I do need to take a moment and mention a little bit about group I joined for said walk in the lands of highness. Our guides consisted of two gals from the States and young guy from Australia. They were lots of fun and all wore those goofy, cheap, colorful sunglasses. About half the people in the group were from the States, the rest from Europe along with one lone Guatemalan. Two of the gals who have been living in Guatemala brought their dogs with them, a German shepherd and a rescued street dog. I usually don't have a problem with dogs, but these got on my nerves quite quickly. Neither was well trained, or at least they didn't listen worth beans. There were a few times that these dogs started chasing the cows on the trail and fighting with the local dogs in the villages, but no discipline or control was exercised. I almost disciplined their dogs for them, but I didn't think that would go over well. One gal didn't even bring a leash for her dog! Seriously people. These lovable canines would weave their way through our legs while we walked in single file line. They would then stop suddenly in the middle of the trail, turn around, run back to their owners, turn back around after checking on said owner, then start weaving their way back through us again. This happened throughout the entire trip. It was not a problem when there was lots of room for them to run, but much of the trail was tight and steep and I nearly tripped a few times. A number of remarks were made in the presence of said owner, but nothing changed.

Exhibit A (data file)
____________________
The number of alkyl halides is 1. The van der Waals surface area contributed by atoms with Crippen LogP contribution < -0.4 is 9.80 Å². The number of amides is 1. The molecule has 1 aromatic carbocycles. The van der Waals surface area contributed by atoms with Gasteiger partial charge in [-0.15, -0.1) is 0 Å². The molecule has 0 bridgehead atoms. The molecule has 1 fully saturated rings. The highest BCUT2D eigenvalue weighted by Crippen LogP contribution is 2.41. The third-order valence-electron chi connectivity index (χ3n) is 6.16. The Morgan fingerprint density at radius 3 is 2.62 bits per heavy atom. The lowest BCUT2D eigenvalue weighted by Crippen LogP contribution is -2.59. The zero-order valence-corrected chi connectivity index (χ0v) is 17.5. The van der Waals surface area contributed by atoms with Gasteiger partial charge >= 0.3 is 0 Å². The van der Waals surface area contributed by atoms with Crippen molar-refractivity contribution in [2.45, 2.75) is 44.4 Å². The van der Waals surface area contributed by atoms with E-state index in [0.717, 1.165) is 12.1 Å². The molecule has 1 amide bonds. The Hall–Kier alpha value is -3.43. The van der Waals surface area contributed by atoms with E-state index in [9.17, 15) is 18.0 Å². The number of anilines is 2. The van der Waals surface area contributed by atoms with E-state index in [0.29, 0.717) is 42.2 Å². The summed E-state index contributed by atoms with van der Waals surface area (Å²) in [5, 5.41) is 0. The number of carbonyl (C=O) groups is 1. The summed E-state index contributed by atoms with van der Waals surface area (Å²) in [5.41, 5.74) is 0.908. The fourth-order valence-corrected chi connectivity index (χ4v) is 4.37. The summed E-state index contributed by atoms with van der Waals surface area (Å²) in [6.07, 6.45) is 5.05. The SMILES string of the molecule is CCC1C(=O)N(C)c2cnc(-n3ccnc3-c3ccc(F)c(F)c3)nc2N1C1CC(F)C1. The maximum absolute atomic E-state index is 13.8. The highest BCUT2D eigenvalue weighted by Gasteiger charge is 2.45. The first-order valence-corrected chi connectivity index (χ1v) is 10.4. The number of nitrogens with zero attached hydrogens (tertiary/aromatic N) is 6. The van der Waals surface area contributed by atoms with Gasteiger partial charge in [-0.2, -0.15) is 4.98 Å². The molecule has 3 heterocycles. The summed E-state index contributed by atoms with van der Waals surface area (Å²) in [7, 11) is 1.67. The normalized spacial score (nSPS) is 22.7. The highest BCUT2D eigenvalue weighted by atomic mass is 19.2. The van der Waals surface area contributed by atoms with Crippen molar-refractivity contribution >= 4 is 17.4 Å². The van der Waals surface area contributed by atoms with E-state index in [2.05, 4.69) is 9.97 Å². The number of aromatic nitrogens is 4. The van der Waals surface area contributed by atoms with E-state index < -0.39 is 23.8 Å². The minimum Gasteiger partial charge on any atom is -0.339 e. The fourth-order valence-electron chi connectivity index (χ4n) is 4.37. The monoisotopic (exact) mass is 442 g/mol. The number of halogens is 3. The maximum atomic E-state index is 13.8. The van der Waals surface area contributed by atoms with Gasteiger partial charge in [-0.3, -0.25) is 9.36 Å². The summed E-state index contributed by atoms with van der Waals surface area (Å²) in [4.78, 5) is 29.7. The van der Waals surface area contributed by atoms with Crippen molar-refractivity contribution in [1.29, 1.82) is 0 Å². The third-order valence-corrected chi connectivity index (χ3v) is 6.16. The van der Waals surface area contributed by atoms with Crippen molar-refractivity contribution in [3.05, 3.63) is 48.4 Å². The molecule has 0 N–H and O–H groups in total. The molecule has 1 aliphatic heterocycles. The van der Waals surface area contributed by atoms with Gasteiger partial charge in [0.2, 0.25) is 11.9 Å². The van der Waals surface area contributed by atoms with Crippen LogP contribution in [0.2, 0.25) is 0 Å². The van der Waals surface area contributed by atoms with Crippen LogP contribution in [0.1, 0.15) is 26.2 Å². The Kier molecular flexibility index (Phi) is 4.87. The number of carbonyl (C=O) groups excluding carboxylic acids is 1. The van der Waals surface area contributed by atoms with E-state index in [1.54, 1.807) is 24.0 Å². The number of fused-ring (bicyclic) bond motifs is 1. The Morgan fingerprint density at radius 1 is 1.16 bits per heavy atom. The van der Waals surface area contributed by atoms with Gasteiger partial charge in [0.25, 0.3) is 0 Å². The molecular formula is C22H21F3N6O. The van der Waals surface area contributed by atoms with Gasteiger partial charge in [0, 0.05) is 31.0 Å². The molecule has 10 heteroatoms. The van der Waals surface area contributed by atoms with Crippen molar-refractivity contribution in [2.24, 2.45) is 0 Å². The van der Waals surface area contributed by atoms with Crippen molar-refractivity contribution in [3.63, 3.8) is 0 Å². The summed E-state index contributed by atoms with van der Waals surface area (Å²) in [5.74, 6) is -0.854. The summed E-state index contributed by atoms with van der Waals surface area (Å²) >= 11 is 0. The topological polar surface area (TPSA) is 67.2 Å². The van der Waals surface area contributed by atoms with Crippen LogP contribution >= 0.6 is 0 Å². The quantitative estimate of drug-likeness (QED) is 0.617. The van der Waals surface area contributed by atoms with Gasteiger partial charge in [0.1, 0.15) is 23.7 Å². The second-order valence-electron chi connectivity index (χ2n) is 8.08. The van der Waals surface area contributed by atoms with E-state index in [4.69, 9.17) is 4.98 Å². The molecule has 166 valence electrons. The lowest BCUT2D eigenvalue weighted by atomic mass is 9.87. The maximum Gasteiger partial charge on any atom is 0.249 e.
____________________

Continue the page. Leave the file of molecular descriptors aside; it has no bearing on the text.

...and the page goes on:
Anyways, there was a commercial fisherman from Alaska, one of the last guys I'd ever expected to see abroad. His name was Gus and he made me look small standing next to him. Apparently, he had visited Vietnam and Cuba in years past, so he had a bit of travel bug in his blood. I also met a really cool gal from NY who has moved to Nicaragua and now runs a surf camp on the Pacific coast. I plan to visit her at some point on this journey, perform some spays and neuters for her community, and do a lot of surfing. I did spend a week at a surf camp in Guatemala, and I will talk about that experience soon enough, so don't get the surf camps confused. So many surf camps, so little time. To my surprise, Captain America also joined the trip and he brought his harmonica with him. He was an amazing man that could do almost anything. He was also a walking/talking/singing encyclopedia, extremely knowledgeable on so many topics. He sure knew a lot about a lot of things, and he told us about them. However, hiking in peace and quiet was not part of his repertoire as he had no off switch. Let's just say he kept things interesting, not a dull moment. There was also a German couple who tagged along to take pictures of the trek. However, they were not very friendly and they didn't have to pay anything because they were doing a photo documentary for publicity's sake and they had their own guide so they could hike ahead of us and we carried all their food for them for some reason. Of course, there were no hard feelings amongst the group. Of all the people on the walk, I really connected with a Guatemalan named Pablo. Pablo is just a cool, quality guy. His father is Egyptian and his mother is Indian, but he was born and raised in Guatemala. As you can imagine, he was quite a mix of cultural, lingual, and spiritual diversity. We are of similar mindset and temperament, therefore we had some incredible conversations, most of which were in Spanish. Actually, we would hang in the back of the group and talk as we walked. Not only was it refreshing to get away from the annoying dogs and ever-present superhero, but I learned heaps of Spanish. Have you ever met someone that you immediately connect with and you carry on a friendship like you've known each other for a long time? This was one of those experiences, one that I truly value. When I think back to that trip, I remember most the good times that we had. Another life lesson: It's not so much where you are or what you are doing (working, traveling, studying, etc), it's the people you are with that will make or break your experience. Enough said.